Civility Mandate

Civility Mandate

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Around the world today we are seeing mask mandates and vaccine mandates to try and battle the COVID-19 pandemic. Today we are talking about a mandate that has been in place for thousands of years; the civility mandate.

Estimated reading time: 7 minutes

Watch the video of this teaching at https://www.celllifechurch.tv/civility-mandate/ or on our YouTube channel at https://youtu.be/qzhkNGGmyRI

Introduction

There is so much fighting and bickering in the world about mandates. In nations where freedom is held dear people are rebelling against mask mandates and vaccine mandates. We are not going to get into the legitimacy of these mandates. Frankly, our personal thoughts about civil mandates are fruitless to share. We are here to promote and encourage the love, grace, mercy, and forgiveness of Jesus Christ, not to fuel arguments that only divide people further and further. Regardless of which side of the mask mandate or vaccine mandates you find yourself on, there is a mandate that should not be argued with.

What we are talking about today is a civility mandate that has been in place for thousands of years. This civility mandate was handed down from God and is spoken about many times in scripture in different ways. Our goal today is to encourage you and shine a light on scripture that you can anchor yourself to when you find yourself in a difficult situation.

We are looking at being civil to fellow Christians, our neighbors, and those that oppose you.

Mandate to Love One Another

The first passage of scripture supporting God’s civility mandate is found in John 13:34-35 and is directed at the disciples, but is just as applicable to you and me today. Let’s read John 13:34-35 and discuss it.

John 13:34-35

(34)  “A new command I give you: Love one another. As I have loved you, so you must love one another.  (35)  By this everyone will know that you are my disciples, if you love one another.”

In this passage, Jesus has just finished washing the disciples’ feet. Jesus’ earthly ministry was nearing its end and he was preparing his disciples, and us, for their future ministry. Jesus gave them a new command to love one another. This was going to be their identifier to the world. This is how everyone was going to still know that they followed Jesus and represented him on earth.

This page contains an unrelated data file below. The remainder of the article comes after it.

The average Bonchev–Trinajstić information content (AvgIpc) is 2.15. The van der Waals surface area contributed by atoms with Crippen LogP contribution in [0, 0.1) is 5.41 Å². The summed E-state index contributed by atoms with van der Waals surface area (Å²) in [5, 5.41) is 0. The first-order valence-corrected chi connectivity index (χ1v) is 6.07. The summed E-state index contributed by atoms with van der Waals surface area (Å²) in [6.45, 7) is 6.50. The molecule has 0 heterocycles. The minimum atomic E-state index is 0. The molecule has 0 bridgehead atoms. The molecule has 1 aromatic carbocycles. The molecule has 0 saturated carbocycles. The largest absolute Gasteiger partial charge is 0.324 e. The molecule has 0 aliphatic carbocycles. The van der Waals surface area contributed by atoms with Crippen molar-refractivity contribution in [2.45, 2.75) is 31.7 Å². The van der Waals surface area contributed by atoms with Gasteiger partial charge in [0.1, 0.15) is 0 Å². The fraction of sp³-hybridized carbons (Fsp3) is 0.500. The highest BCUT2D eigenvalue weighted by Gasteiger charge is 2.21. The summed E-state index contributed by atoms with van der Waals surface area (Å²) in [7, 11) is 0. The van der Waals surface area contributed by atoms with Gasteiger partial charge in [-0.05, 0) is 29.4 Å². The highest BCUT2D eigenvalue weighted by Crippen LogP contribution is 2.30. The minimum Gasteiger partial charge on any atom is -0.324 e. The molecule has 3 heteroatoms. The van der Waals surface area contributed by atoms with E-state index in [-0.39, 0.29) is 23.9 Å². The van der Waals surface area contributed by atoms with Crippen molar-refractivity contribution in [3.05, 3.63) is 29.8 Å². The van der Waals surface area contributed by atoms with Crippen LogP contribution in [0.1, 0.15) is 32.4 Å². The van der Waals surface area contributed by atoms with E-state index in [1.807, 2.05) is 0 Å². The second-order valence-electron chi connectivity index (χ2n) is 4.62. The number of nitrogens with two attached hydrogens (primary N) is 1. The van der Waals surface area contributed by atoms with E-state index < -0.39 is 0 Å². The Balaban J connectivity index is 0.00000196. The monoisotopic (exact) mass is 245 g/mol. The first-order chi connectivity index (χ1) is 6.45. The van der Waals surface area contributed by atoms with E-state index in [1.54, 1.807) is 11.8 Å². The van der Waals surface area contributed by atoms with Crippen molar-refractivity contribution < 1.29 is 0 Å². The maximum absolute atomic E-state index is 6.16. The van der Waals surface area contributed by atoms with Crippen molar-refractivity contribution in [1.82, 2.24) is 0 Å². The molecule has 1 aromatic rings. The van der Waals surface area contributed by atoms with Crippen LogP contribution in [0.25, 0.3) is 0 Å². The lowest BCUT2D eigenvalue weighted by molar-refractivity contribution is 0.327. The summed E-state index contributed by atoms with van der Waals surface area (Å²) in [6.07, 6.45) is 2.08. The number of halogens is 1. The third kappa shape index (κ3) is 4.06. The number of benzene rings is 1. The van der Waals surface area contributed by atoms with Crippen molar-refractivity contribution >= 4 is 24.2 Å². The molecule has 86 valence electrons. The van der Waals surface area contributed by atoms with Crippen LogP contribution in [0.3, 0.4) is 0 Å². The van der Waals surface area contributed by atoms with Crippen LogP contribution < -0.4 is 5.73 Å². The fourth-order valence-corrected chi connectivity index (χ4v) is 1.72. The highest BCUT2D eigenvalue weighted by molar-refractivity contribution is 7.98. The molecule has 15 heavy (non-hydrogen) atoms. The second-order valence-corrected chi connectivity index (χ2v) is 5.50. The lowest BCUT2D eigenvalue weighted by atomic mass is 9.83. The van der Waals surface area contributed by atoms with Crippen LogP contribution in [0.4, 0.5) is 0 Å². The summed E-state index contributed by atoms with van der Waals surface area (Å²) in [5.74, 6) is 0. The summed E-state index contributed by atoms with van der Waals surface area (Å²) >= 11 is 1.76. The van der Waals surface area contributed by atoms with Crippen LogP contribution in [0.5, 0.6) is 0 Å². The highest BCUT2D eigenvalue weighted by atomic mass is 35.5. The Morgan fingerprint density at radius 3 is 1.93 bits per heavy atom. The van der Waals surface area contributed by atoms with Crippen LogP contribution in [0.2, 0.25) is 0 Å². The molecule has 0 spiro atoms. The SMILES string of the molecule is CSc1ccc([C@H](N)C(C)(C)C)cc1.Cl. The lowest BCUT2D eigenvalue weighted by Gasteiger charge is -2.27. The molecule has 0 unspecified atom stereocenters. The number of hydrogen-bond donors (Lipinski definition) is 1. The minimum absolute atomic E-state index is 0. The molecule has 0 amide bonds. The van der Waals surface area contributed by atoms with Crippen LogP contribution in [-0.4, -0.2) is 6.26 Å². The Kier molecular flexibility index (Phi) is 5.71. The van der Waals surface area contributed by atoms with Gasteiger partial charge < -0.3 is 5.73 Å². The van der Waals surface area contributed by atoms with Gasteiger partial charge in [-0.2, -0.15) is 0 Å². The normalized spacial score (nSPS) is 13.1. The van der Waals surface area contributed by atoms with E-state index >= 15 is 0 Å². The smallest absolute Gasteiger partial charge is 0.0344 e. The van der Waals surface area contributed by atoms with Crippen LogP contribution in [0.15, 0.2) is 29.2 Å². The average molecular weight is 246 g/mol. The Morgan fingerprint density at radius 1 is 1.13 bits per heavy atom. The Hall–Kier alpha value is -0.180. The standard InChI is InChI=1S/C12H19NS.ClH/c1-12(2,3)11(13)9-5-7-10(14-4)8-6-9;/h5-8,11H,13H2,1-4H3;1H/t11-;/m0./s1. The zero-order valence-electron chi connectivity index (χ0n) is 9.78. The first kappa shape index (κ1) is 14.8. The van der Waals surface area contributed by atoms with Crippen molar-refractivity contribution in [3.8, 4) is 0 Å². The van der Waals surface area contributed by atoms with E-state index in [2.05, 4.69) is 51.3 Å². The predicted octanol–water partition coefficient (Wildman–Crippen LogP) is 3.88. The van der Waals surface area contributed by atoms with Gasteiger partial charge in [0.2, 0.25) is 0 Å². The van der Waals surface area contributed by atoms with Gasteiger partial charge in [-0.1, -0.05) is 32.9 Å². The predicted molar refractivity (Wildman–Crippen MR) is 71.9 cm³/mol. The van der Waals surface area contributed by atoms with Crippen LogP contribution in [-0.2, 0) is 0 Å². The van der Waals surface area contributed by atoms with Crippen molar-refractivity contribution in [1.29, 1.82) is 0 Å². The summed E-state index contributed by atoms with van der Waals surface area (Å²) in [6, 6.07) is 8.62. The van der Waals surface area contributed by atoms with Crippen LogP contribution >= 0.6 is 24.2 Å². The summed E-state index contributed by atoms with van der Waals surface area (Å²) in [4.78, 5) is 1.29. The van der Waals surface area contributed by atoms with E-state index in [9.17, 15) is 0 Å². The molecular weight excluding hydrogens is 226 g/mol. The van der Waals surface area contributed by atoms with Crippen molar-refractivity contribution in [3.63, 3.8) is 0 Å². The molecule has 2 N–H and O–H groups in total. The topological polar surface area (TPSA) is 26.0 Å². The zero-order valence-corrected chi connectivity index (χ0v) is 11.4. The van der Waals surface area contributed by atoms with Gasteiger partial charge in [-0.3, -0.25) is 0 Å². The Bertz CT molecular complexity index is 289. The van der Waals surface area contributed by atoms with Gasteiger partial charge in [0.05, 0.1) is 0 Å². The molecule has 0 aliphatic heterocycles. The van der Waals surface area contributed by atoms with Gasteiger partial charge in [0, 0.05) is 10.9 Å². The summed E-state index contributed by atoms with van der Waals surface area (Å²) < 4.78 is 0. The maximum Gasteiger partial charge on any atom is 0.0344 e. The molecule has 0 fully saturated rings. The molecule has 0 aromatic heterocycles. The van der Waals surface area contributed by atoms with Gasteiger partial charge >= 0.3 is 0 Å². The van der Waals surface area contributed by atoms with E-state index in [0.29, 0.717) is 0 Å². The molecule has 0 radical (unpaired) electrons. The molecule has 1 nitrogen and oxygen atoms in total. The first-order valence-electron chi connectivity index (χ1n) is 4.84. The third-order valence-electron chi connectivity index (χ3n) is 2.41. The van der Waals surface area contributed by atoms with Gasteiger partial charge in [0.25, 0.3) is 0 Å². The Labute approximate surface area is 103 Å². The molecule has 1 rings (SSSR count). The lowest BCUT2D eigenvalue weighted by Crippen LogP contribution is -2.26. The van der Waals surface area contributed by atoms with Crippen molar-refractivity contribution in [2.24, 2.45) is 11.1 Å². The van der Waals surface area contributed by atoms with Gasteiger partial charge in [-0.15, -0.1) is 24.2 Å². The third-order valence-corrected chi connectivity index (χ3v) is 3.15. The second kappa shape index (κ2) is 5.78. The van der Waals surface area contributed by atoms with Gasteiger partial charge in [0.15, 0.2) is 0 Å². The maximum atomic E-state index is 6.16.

None of us are perfect and we all sometimes lose our composure. But we must continue to love others as Jesus loved everyone. It is by our love that the world sees Jesus. It is by our love that Christ’s ongoing mission to reconcile man to God can be fulfilled. This requires being civil to one another; a civil mandate so to speak.

This also requires grace and forgiveness. None of us are perfect. We all get frustrated or upset. We all get to a point where we seemingly can’t take any more attacks. I encourage you to first look to Jesus’ example of being marched through the streets on his way to his crucifixion. He was beaten, whipped, spat upon, and hung on a Roman cross, yet he said, “Father forgive them, for they know not what they do.”

We must look to Jesus’ example and love one another even in the face of extreme adversity. Yes, it is easier said than done. We all know that, but we must try and lean on the strength and power of the Holy Spirit to succeed.

Mandate to Love Your Neighbors as Yourself

The next part of God’s civility mandate expands the civility we are called to beyond our fellow Christians to others in the world. We are mandated to love our neighbors as we love ourself. Let’s read Matthew 22:34-40.

Matthew 22:34-40

(34)  Hearing that Jesus had silenced the Sadducees, the Pharisees got together.  (35)  One of them, an expert in the law, tested him with this question:  (36)  “Teacher, which is the greatest commandment in the Law?”  (37)  Jesus replied: “‘Love the Lord your God with all your heart and with all your soul and with all your mind.’  (38)  This is the first and greatest commandment.  (39)  And the second is like it: ‘Love your neighbor as yourself.’  (40)  All the Law and the Prophets hang on these two commandments.”